An Excerpt for Memorial Day - Secrets and Sacrifices by Diane Wylie

Even through the coat and uniform underneath, she could feel the hard wall of muscle. Daniel’s good hand moved inside her cloak, up to her breasts and cupped them gently.

With a gasp, Charlie ended the kiss abruptly and looked around. “My father!” she whispered urgently, pushing his hand away.

He grinned boyishly, making his eyes sparkle in the firelight. “I’ll be good, truly, I just needed to remember what they felt like…and how nice and round they are.”

Papa was still occupied over at the wagon while the slave catchers slept on, still snoring loudly. The wind whistled through the trees, sounding cold and lonely.

“Charlie.” Daniel’s quiet voice rumbled in her ear. “I need to ask you…what are you doing out here…you and your father…in the middle of the night? Were you helping runaway slaves like they said? Did you hide them in the coffins?”

How would he react when she told him the truth? Would he keep their secret, or did he believe the black people should be kept as property, as slaves? This was a subject she had never discussed with him.

Reaching up a hand, she pulled his head down so she could speak to him without being over heard. “In all truthfulness,” she whispered, “yes, Papa and I were assisting our guests to move to their next destination.”

“What does that mean? You are speaking in riddles.”

“It means, yes. The answer to your question is ‘yes.’” His ear was so close to her lips she couldn’t help but take a little nibble of his lobe. He chuckled softly and then fell silent.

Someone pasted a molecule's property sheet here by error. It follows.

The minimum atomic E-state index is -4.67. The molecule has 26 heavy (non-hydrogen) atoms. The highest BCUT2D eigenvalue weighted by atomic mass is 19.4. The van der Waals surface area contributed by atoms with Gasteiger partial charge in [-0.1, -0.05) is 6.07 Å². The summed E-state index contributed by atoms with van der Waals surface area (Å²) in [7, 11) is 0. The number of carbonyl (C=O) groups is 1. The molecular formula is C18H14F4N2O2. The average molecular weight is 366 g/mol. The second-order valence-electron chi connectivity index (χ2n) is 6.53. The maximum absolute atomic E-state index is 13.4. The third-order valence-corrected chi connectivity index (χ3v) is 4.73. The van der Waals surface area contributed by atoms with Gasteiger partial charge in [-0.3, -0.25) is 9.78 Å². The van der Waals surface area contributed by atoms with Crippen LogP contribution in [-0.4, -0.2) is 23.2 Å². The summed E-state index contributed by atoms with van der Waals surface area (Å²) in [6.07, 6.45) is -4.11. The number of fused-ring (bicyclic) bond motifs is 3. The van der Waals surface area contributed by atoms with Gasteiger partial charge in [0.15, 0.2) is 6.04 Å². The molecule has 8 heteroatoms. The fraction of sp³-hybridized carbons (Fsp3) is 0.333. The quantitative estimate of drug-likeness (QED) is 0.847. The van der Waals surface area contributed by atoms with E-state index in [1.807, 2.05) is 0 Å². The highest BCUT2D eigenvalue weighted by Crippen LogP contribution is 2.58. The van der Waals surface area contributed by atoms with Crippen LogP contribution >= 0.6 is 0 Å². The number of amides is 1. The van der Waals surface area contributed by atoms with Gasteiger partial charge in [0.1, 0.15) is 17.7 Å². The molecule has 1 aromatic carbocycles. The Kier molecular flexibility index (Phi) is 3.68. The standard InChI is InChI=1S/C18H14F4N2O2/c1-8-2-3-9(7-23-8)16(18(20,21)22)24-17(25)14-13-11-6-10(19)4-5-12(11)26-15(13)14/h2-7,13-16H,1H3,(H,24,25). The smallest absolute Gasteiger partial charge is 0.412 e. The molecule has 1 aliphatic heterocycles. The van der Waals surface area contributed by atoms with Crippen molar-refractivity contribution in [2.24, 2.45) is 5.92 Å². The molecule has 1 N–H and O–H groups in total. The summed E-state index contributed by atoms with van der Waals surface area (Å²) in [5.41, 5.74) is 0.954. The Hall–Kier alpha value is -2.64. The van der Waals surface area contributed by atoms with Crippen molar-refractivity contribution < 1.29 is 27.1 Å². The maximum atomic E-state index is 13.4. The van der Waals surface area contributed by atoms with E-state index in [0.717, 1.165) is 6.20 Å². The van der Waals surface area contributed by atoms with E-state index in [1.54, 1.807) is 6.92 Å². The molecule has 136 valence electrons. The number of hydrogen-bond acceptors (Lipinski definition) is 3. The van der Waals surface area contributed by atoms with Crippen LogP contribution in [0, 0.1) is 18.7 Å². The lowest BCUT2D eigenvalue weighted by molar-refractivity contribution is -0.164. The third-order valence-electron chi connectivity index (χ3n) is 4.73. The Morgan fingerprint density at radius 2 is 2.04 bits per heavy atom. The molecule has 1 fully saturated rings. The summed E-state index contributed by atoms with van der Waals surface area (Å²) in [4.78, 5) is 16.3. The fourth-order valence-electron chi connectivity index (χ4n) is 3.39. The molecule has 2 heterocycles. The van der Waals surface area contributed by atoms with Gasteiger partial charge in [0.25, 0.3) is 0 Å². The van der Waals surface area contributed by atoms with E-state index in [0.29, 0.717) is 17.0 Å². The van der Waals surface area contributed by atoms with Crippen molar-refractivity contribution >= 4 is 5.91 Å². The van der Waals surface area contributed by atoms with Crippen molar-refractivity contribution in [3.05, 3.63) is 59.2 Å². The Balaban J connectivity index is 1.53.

“Charlie.” Daniel’s breath created a fog in the cold, crisp air. He faced her, his face serious in the flickering light of the fire. Reaching out with his right hand, he grasped her upper arm and gave her a tiny shake. “You can’t do that anymore. It is far too dangerous, and it is illegal. You’ve seen what can happen. The slave hunters don’t treat abolitionists kindly. They don’t hesitate to use force, even against women. You and your father are very lucky they didn’t hang you on the spot!”

“Shhh,” she warned, “you’ll wake them up!”

“No chance, they got a good dose of my medicine…you’re changing the subject.”

“I won’t change my mind. These people need our help. When I saw that little slave girl at the Gimble farm, I knew I couldn’t turn my back and do nothing anymore. You should have seen her, Daniel. She was so precious and so trusting. She and her family just wanted to be free so she wouldn’t be hurt anymore. They deserved to be free. They are people, just like us, and they need my help.

He shook his head, “I understand, but you and your father can’t change the Southern way of life. The plantation owners depend on slave labor. Although I can’t abide the idea of enslaving other human beings, I can’t tolerate the idea that y-you…” His voice broke and he stopped, taking a steadying breath. “That you could be in danger.”

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